INDIANAPOLIS — The opposing sides in Indiana’s same-sex marriage battle continued lining up supporters Wednesday ahead of the 2014 legislative session.
Northern Indiana tea party group “Kosciusko Silent No More” will join the effort to place the state’s gay marriage ban in the constitution, President Monica Boyer has announced.
The organizers of Freedom Indiana, which is opposing the amendment, meanwhile announced that Indianapolis media giant Emmis Communications was joining its effort.
The marking of sides comes as lawmakers prepare for their annual session in January. Supporters of limiting marriage to being between one man and one woman say a constitutional amendment is needed to keep the courts from legalizing gay marriage in Indiana.
The state already bans gay marriage by law, but lawmakers began the lengthy process of placing the ban in the constitution in 2011.
If lawmakers sign off a second time on the strengthened ban, it would be placed on the ballot for voters to consider next November.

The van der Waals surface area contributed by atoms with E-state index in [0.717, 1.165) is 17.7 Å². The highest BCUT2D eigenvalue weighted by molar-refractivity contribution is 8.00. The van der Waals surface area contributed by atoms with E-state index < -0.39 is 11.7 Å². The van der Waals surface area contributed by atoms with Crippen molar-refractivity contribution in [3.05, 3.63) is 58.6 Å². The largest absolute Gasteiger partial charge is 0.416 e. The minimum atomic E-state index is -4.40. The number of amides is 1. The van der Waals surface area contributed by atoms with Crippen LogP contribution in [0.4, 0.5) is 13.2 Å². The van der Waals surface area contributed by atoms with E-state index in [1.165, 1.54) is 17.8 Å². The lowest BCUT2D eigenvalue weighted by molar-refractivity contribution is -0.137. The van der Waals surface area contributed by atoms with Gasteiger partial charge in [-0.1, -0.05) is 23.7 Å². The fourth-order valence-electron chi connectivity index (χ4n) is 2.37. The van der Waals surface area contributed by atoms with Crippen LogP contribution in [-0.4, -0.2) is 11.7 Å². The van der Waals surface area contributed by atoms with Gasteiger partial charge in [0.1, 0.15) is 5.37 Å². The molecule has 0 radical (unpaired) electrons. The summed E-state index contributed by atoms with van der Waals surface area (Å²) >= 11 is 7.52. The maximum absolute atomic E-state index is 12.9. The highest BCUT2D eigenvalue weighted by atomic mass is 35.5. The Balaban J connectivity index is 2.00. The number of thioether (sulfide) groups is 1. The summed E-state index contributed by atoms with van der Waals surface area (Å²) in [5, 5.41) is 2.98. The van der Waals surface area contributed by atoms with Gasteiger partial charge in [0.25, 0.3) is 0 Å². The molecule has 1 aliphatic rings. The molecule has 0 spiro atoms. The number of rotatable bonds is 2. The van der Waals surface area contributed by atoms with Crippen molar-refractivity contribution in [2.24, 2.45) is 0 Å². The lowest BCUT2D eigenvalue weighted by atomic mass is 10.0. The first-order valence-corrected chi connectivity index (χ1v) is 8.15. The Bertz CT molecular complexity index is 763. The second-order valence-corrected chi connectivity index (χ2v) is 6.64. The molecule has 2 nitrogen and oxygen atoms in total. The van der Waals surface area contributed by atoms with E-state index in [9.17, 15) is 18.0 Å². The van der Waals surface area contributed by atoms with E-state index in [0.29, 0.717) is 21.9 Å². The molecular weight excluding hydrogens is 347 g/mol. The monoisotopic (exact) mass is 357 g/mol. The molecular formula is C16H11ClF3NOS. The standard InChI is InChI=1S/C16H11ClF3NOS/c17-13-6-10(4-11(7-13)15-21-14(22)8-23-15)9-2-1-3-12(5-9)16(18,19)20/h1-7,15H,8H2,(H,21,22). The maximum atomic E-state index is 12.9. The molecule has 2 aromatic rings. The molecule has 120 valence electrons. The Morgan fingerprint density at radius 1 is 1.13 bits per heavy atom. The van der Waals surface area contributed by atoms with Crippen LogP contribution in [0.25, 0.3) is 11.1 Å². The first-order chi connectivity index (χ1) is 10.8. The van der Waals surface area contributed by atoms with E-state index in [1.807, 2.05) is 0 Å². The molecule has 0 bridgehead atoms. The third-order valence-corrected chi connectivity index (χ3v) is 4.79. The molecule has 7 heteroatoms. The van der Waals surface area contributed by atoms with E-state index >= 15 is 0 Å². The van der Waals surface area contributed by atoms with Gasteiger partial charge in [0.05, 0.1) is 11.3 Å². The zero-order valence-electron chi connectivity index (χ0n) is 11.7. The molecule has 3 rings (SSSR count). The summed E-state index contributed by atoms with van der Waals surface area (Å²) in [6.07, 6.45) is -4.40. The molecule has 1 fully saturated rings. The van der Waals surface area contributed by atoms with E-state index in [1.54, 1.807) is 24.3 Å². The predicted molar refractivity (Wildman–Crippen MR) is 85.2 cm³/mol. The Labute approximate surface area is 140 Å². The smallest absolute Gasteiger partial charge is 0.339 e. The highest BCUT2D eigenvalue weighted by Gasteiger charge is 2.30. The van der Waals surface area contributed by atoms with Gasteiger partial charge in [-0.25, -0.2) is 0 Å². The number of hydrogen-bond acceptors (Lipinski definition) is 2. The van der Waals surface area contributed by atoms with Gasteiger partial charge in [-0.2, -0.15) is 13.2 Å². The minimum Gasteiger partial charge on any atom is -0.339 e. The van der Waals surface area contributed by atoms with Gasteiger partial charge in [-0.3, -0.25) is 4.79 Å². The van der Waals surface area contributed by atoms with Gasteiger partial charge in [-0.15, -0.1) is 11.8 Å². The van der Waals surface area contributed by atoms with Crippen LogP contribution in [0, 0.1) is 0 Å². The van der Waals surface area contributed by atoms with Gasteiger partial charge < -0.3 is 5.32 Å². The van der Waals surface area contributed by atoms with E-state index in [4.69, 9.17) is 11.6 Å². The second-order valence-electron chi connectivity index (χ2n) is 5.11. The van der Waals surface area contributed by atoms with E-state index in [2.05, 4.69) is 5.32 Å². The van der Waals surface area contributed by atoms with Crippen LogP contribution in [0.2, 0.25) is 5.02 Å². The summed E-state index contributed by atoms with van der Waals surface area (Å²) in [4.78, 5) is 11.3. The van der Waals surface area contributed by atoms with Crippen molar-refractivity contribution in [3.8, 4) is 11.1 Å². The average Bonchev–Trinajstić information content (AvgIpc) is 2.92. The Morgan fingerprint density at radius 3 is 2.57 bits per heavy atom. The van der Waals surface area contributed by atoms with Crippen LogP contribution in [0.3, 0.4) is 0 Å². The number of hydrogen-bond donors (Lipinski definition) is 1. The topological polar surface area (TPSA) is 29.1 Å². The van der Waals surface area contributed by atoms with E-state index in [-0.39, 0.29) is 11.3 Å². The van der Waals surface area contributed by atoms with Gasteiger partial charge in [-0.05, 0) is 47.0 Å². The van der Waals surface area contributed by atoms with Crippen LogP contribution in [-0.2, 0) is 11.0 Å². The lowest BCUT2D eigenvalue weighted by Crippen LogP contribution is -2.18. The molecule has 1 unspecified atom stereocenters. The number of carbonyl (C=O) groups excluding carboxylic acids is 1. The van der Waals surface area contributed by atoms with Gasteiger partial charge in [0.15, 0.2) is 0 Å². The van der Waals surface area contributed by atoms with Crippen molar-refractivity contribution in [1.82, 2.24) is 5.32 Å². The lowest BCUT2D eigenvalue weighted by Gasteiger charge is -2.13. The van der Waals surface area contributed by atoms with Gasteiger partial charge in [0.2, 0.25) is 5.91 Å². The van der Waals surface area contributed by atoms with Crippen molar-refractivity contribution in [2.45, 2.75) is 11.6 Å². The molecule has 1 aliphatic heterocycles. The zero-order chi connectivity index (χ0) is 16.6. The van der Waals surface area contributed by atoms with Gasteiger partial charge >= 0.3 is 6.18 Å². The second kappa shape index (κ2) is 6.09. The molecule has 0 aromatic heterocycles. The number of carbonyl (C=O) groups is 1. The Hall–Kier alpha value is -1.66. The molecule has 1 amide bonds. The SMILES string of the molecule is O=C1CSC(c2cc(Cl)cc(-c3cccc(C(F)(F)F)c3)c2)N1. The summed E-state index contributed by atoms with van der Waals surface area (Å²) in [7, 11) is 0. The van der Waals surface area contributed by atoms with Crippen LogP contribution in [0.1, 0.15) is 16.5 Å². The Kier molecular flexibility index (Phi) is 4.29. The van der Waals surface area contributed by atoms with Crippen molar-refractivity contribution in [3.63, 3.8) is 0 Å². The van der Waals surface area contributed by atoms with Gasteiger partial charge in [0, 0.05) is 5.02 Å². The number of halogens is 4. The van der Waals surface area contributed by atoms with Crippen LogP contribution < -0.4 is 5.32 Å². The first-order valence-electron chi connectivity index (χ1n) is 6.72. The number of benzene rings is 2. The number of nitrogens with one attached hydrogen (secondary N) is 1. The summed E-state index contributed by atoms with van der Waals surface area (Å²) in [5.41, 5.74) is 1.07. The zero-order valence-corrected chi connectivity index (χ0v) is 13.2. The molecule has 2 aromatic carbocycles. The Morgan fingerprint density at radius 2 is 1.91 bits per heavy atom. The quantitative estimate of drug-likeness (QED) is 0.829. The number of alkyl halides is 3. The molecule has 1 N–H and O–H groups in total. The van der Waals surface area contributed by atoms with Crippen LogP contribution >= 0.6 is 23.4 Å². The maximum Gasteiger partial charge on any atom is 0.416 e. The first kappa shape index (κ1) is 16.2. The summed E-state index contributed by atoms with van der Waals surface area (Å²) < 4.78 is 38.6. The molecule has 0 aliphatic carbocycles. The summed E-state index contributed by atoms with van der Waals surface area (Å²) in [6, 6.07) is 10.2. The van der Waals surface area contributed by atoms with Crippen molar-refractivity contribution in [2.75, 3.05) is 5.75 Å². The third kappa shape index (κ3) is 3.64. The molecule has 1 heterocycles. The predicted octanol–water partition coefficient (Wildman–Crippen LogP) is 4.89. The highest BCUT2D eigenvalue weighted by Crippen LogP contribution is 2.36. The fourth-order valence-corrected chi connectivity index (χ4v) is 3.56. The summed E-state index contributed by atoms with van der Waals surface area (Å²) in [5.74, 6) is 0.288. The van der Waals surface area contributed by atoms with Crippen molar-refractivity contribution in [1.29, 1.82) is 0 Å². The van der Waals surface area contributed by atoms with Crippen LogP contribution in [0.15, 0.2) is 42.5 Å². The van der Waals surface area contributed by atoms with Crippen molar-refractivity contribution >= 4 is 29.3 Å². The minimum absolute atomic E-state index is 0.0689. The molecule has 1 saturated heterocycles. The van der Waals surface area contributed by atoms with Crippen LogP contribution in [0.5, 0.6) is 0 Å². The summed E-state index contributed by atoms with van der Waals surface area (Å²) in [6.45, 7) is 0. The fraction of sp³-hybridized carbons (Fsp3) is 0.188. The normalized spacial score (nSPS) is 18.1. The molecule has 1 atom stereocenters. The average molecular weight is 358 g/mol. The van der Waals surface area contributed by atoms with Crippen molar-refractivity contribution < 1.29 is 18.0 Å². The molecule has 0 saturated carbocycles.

The ban won overwhelming support from Democrats and Republicans in 2011, but national attitudes on the issue have changed in the last few years, and Indiana leaders seem to have noticed.
Fourteen states and Washington, D.C., now allow gay marriage. Illinois lawmakers passed a measure Tuesday that would legalize same-sex marriage; the governor has said he will sign it. And a bill to legalize same-sex marriage in Hawaii is expected to easily pass a second vote in the state Senate, before heading to the governor, who has also pledged to sign it.
Article continues belowFreedom Indiana, which launched over the summer to oppose the amendment, has the support of Indiana corporate giants Eli Lilly and Cummins, along with universities and other high-profile organizations. Their central argument has been that the ban would keep talented job-seekers and businesses from moving to Indiana.
“Indiana has traditionally had a friendly business environment that is the backbone of the Hoosier economy,” Emmis CEO Jeff Smulyan said in statement.
But Boyer said Wednesday that lawmakers and voters should cons ider the religious freedom of residents who believe marriage can only be between one man and one woman.
“Redefining marriage forces everyone else, including churches, schools, and business owners, to affirm homosexual relationships, denying people their religious freedom and opinion,” she said in a statement.
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